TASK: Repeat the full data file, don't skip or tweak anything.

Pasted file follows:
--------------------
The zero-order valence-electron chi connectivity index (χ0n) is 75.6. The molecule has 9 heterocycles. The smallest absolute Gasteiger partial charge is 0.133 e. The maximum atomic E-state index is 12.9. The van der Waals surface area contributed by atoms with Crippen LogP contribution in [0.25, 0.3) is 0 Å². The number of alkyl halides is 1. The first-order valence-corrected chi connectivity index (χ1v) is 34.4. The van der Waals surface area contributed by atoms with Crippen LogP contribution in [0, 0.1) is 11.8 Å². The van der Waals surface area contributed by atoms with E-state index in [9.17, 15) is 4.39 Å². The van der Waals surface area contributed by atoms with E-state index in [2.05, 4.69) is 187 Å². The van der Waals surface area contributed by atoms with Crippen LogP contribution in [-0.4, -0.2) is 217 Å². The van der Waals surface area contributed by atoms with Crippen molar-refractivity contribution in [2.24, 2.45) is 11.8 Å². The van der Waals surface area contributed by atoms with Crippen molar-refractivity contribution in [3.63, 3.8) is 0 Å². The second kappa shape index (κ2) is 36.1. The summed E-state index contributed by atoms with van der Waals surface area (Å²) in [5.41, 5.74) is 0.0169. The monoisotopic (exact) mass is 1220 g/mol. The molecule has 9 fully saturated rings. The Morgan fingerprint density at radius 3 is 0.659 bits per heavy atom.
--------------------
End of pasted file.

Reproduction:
The zero-order valence-electron chi connectivity index (χ0n) is 75.6. The molecule has 9 heterocycles. The smallest absolute Gasteiger partial charge is 0.133 e. The maximum atomic E-state index is 12.9. The van der Waals surface area contributed by atoms with Crippen LogP contribution in [0.25, 0.3) is 0 Å². The number of alkyl halides is 1. The first-order valence-corrected chi connectivity index (χ1v) is 34.4. The van der Waals surface area contributed by atoms with Crippen LogP contribution in [0, 0.1) is 11.8 Å². The van der Waals surface area contributed by atoms with E-state index in [9.17, 15) is 4.39 Å². The van der Waals surface area contributed by atoms with E-state index in [2.05, 4.69) is 187 Å². The van der Waals surface area contributed by atoms with Crippen LogP contribution in [-0.4, -0.2) is 217 Å². The van der Waals surface area contributed by atoms with Crippen molar-refractivity contribution in [2.24, 2.45) is 11.8 Å². The van der Waals surface area contributed by atoms with Crippen molar-refractivity contribution in [3.63, 3.8) is 0 Å². The second kappa shape index (κ2) is 36.1. The summed E-state index contributed by atoms with van der Waals surface area (Å²) in [5.41, 5.74) is 0.0169. The monoisotopic (exact) mass is 1220 g/mol. The molecule has 9 fully saturated rings. The Morgan fingerprint density at radius 3 is 0.659 bits per heavy atom.